Yet perhaps the most striking problem that the Packers face is the sense that they are specimens in a laboratory. Their behavior is constantly studied; there are no secrets. Even Gregg, who spent 14 years as a player in Green Bay—"I love the Green Bay Packers. I love this city. I wanted this job"—acknowledges: "It's an obvious fact we live in a fishbowl here. They know what you put in your grocery basket, but then, you're also not supposed to be mortal, so they also want to know what you're doing in a supermarket."
Gregg, a large and forbidding man who regularly lapses into quasi-military jargon (he refers to his players as "people" the way officers refer to their troops), makes no bones about being angry that the "attention" brought to bear on the various sex cases has distracted him and his lieutenants from the task of improving the team. Still, he sees some consolation in the fishbowl: "One thing about it: You sure know what you're here for." Whether in church, at K Mart or the Top Shelf, the people of Green Bay never let the Packers forget that they're football players.
Johnnie Gray is a black ex-Packer who was married to a local white woman. They are divorced now, but he remains in town, working as fitness director at a Y in order to be near his young daughter. Says Gray, "Most people draw the conclusion that it was the white-black thing that broke up our marriage. It wasn't. It was the Packer thing. She just got worn down at never being anything but a Packer's wife, and I can't blame her. I've lived in a lot of places in my life. The matter of adjusting to the people here—to being a black among whites—wasn't that much of a problem for me. The problem is that all the people here want to do is talk football with you."
"We're just so accessible," Wright says. This matter of being constantly recognized, constantly badgered, eventually wears the players down, and, says Tom Flynn, a former Packer free safety, it "takes a toll on the psyche."
It is a hoary NFL bromide that each team will draft the best possible athlete irregardless of position. Douglass, for one, thinks that Green Bay alone cannot afford that luxury. "When the Packers consider a player, they ought to look at his social upbringing," Douglass suggests, "because a lot of adjustments have to be made when a player comes to Green Bay, and not a lot of guys can manage." It's like many men can serve in the Navy, but only a few are temperamentally qualified for submarines.
By Dec. 1 it is not uncommon for Packer wives to have packed up, taken their children and departed for wherever home really is to prepare for Christmas, leaving their husbands to play out the long season, living in a hotel. Bob Long, the ex-Packer who resides in Milwaukee, has remained in the NFL Players Association, and is privy to player gripes. He says, sadly, that he often hears the expression "getting out of prison" in reference to some player who has been traded away from Green Bay. "As a former Packer and someone who loves this state, that hurts me deeply," he says.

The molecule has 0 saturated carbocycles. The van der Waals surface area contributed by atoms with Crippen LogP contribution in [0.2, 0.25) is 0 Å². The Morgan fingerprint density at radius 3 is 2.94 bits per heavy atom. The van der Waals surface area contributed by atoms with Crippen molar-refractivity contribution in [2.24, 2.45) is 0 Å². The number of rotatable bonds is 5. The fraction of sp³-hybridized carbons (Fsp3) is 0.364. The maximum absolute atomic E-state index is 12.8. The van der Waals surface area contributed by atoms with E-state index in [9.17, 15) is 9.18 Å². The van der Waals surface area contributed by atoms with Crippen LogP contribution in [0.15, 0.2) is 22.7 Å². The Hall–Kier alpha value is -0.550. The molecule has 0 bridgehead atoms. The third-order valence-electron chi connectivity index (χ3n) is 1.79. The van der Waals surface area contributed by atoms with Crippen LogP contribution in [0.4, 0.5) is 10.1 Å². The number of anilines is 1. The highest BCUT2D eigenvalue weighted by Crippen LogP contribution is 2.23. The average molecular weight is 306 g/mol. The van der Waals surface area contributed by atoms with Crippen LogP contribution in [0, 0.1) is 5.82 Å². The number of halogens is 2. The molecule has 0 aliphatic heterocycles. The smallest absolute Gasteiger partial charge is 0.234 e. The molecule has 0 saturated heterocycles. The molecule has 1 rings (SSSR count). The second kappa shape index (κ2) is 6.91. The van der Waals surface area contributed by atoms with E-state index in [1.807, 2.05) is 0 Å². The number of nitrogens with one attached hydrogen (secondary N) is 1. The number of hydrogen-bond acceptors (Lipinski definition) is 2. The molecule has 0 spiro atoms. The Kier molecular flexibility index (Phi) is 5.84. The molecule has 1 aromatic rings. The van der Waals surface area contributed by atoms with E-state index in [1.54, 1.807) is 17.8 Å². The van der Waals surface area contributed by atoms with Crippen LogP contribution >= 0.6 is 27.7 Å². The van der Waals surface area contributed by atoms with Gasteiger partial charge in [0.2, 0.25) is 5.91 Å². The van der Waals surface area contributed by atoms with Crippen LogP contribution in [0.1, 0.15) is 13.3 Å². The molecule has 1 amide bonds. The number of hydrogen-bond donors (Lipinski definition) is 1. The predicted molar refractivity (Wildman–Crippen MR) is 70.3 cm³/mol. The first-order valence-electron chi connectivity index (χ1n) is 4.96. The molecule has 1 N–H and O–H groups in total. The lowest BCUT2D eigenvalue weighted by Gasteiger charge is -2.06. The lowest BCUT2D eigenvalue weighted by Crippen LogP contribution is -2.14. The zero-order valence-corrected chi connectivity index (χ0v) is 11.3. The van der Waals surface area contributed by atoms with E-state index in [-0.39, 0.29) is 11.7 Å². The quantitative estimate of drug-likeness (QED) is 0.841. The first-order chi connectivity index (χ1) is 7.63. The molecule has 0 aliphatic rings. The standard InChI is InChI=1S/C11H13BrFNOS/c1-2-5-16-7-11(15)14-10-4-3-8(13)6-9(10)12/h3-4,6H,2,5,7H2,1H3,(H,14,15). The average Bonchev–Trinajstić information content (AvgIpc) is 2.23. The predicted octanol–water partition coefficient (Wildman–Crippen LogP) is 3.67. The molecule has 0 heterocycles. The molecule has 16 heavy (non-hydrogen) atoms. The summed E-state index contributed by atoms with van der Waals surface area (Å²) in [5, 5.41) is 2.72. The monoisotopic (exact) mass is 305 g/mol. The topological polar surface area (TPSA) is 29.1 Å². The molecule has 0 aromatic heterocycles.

The Packers have been playing selected "home" games in Milwaukee since 1934—which would make Milwaukee the fifth-oldest NFL city in point of service if it had its own franchise. Long believes that Green Bay must own up to the modern realities and share more of a coordinate role with the real big-league city two hours to the south, encouraging players to live in Milwaukee, to assume more of a pan-Wisconsin identity.
But nobody expects Green Bay to do that. The people are a proud and stubborn folk. When Wisconsin was seeking statehood in the 1840s, it made plain to Washington that it was tired of being patronized as a territory. "A fool can sometimes put on his coat better than a vise man can do it for him," an activist petitioned the government. Don't lecture Green Bay. Anyway, the 4,626� shares of Green Bay Packers Inc. are tightly held by 1,800 people, almost all of them local. Besides, if sold, the stock cannot bring any individual profit, so the stockholders are more trustees than partners; only that American Legion post can benefit by a transaction. Bart Starr was evidently kept on for years after he had proved to be no great shakes is a coach because, Zuidmulder says, "it was hard to fire your neighbor." If Green Bay couldn't fire a man, it certainly isn't going to fire itself. Not surprisingly, the words commonly used to describe the Packer operation are the likes of insular, incestuous, paranoid. Lombardi, the utter outsider, agreed to come in only when he was granted near-dictatorial power, and he alone has brought success to the franchise since World War II. That's a hard truth.
"Don't do a hatchet job on us," says Bowman. "After all, 20 years of getting your teeth kicked in has preconditioned us to being defensive. Look, I'm not altogether sentimental about my town. In a place this size, there's a tendency to be cliquish and clannish. But people here will listen to you; they're not opinionated. It's cleaner here, and there's not so much crime, and, at least until recently, we could say we didn't have any drug problems. Certainly, it's still a better place to raise kids.
"But we don't have heroes anymore—not even in Green Bay. When I played we were idolized. There was a certain mystique, an aura. But now, there's such a rift." Bowman shakes his head. "And the athlete must take his share of the blame for that. It's sad. There's such a division now between the player and the blue-collar fan. In fact, there's a regular canyon now. More and more, it's them and us."